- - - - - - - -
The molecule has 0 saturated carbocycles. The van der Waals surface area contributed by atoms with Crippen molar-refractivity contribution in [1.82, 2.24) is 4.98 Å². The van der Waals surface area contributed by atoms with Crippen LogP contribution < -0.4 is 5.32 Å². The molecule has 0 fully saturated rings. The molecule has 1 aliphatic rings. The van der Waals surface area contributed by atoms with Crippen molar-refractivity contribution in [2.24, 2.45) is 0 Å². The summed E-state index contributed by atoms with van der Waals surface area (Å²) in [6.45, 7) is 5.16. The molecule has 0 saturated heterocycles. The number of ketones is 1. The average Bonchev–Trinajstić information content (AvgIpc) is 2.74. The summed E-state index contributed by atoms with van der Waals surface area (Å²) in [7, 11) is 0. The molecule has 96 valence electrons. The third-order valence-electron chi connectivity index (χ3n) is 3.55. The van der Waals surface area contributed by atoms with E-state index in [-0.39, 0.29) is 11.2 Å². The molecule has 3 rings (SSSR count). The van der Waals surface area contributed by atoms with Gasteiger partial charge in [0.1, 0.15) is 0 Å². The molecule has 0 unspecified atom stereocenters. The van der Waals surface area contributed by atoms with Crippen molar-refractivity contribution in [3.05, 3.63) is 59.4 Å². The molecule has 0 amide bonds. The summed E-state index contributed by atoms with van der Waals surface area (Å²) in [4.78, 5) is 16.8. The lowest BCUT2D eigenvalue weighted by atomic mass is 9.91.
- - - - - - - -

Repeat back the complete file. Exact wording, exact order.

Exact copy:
The molecule has 0 saturated carbocycles. The van der Waals surface area contributed by atoms with Crippen molar-refractivity contribution in [1.82, 2.24) is 4.98 Å². The van der Waals surface area contributed by atoms with Crippen LogP contribution < -0.4 is 5.32 Å². The molecule has 0 fully saturated rings. The molecule has 1 aliphatic rings. The van der Waals surface area contributed by atoms with Crippen molar-refractivity contribution in [2.24, 2.45) is 0 Å². The summed E-state index contributed by atoms with van der Waals surface area (Å²) in [6.45, 7) is 5.16. The molecule has 0 saturated heterocycles. The number of ketones is 1. The average Bonchev–Trinajstić information content (AvgIpc) is 2.74. The summed E-state index contributed by atoms with van der Waals surface area (Å²) in [7, 11) is 0. The molecule has 96 valence electrons. The third-order valence-electron chi connectivity index (χ3n) is 3.55. The van der Waals surface area contributed by atoms with E-state index in [-0.39, 0.29) is 11.2 Å². The molecule has 3 rings (SSSR count). The van der Waals surface area contributed by atoms with Gasteiger partial charge in [0.1, 0.15) is 0 Å². The molecule has 0 unspecified atom stereocenters. The van der Waals surface area contributed by atoms with Crippen molar-refractivity contribution in [3.05, 3.63) is 59.4 Å². The molecule has 0 amide bonds. The summed E-state index contributed by atoms with van der Waals surface area (Å²) in [4.78, 5) is 16.8. The lowest BCUT2D eigenvalue weighted by atomic mass is 9.91.